Hue, Vietnam Battlefield Tour Chapter 2: Golf 2/5

This is chapter 2 of a 5 chapter battlefield guide covering major U.S. Marine sites from the Battle of Hue City in January/February 1968. You can find chapter 1 here. Stops 2A-2D are below and a Google Maps link of the associated sites is included in each stop title.


Above: Map depicting locations of tour stops associated with U.S. Marines of Golf Company 2nd Battalion/5th Regiment in Hue 1/31/1968

2A: Doc Lao Park

2B: Truong Tien Bridge

2C: Tran Hung Dao Street

2D: Thuong Tu Gate Road

STOP 2A: Doc Lao Park


What Happened Here

G/2/5 headed north from Phu Bai Combat Base at 10:30 AM on January 31, 1968 to relieve Alpha Company, 1st Battalion, 1st Marine Regiment (A/1/1), actively engaged with NVA forces in the southern New City of Hue attempting to seize the city as part of the nationwide enemy Tet Offensive.

The company first found signs of A/1/1’s fight just north of Stop 1D from Part 1, where they were hit by small arms fire from the fresh 810th NVA Battalion. Stalled under fire on the exposed road, G/2/5 was able to connect with A/1/1 and begin the process of retrieving the wounded.

Col. Marcus Gravel, now commanding the combined force, gave Lt. Col. Ed LaMontagne, an officer from the accompanying tank battalion, permission to simply bypass the NVA fire and speed to the MACV Compound (Military Assistance Command Vietnam) 900 meters north of Stop 1D for reinforcements to rescue A/1/1 and G/2/5. 

Pinned down under a metal pipe running under the causeway between culverts (Bowden, 2017, p. 139), the companies were successfully reinforced and able to reach MACV at 2:45 PM. The ease with which G/2/5 arrived at the compound with minimal casualties compared to A/1/1 occurred because the NVA soldiers facing the Americans were a fresh relief battalion more interested in reaching the Citadel than they were in engaging American forces.

Who Fought Here?

A relief force of 160 U.S. Marines and Navy Corpsmen from Golf Company, 2nd Battalion/5th Marines “chopped” (or attached) to the control of 1st Battalion/1st Marines commander Col. Marcus J. Gravel. Despite Gravel’s misgivings of the mission, at 4:10 PM following a rest at the MACV compound, G/2/5 and the command element of A/1/1 loaded onto trucks and advanced a block to the bridge approach 260 meters SW of Stop 2A with a plan to cross the Truong Tien Bridge, assault the Citadel via the Thuong Tu Gate entrance, and rescue ARVN soldiers besieged in the 1st ARVN Division HQ Compound.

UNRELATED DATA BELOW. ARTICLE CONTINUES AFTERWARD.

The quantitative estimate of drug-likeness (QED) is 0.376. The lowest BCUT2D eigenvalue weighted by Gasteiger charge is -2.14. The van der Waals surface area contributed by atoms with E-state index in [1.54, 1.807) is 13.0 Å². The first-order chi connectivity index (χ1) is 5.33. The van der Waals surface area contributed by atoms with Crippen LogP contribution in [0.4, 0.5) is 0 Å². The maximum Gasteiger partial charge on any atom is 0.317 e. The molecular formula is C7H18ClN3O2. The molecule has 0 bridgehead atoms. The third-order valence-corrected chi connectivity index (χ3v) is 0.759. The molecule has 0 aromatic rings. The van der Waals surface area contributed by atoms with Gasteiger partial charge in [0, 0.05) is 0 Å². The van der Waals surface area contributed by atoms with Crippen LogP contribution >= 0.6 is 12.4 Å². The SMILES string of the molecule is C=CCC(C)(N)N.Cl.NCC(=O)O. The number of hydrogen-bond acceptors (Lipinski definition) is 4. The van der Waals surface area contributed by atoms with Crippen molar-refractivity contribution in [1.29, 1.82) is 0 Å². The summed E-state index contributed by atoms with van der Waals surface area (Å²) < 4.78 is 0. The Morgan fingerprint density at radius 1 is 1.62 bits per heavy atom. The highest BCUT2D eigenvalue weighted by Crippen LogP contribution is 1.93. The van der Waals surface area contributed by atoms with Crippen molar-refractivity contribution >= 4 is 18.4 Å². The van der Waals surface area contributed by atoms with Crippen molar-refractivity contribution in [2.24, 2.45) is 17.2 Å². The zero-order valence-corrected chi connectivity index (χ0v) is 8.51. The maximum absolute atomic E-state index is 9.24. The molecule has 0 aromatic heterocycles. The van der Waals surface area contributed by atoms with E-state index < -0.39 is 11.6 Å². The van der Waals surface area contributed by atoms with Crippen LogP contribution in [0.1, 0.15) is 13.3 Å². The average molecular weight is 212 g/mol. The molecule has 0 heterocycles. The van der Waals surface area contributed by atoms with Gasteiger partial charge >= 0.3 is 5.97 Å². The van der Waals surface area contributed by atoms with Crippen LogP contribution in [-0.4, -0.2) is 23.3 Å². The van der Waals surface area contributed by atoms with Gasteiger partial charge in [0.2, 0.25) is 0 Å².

The combined force had the following equipment for the upcoming Truong Tien bridge assault:

  • 5 Marine M-48 tanks
  • 2 U.S. Army M-55 quad-50 trucks
  • 2 ARVN Armored Cavalry Battalion M-41 light tanks
  • Unspecified number of hot-wired civilian vehicles used to rescue wounded

Golf Company was commanded by Capt. Charles L. “Chuck” Meadows and split into 2 platoons with 2 squads each:

  • First Platoon (2nd Lt. Mike McNeil)
    • 1st Squad (Corporal Glenn Lucas)
    • 2nd Squad* (unengaged; left on south bank to provide crossing with fire support)
  • Second Platoon (2nd Lt. Steve Hancock)
    • 1st Squad (Lance Corp. Barney Barnes)
    • 2nd Squad (Corp. Lester Tully)

They were opposed by the following battalions from the 4th NVA Regiment commanded by Lt. Col. Nyugen Van: (engaged forces bold, unengaged italicized, attached*)

  • 804th NVA Battalion
  • 810th NVA Battalion
  • 815th NVA Battalion
  • 818th NVA Battalion
  • 2 sapper battalions*

This stop itself is a park that was used as a friendly helicopter LZ (landing zone) to evacuate wounded troops as well as a supporting fire position for some Marines of A/1/1 for G/2/5’s assault on the Truong Tien Bridge (then known as Nguyen Hoang Bridge):

Above: Video of Doc Lao Park taken by author in March 2018

Who Commanded Here?

Col. Marcus J. “Mark” Gravel commanded the combined force of G/2/5 and the command element of A/1/1 48 hours short of his 38th birthday on January 31, 1968. The Korean War veteran was described as a kind and sensitive devout Catholic who took the unusual step of learning the names of every Marine under his command. In Mark Bowden’s Hue 1968 he is quoted as often saying, “Whenever one of my Marines gets a scratch, I bleed.” To show solidarity with the ARVN forces who fought alongside him in Vietnam, Gravel sported the rank insignia of an ARVN Lt. Col. on his helmet. After the war, Gravel was stationed at the Pentagon where he worked as a public affairs officer with the Assistant Secretary of Defense (Flores, 2006, p. 114). He died relatively young at the age of 62 on March 30, 1992 and is buried in Arlington National Cemetery.


Source: Eric Hammel Marines in Hue City: A Portrait of Urban Combat Tet, p. 88

STOP 2B: Truong Tien Bridge (formerly Nguyen Hoang Bridge)


What Happened Here

The planned mission was for G/2/5 to reach the besieged ARVN Compound was by following Highway 1 across the 400-meter-long Truong Tien Bridge, turning left on Tran Hung Dao Street parallelling the north bank of the Perfume River and proceeding 300 meters to the Thuong Tu Gate Road leading to the southeast corner of the Citadel.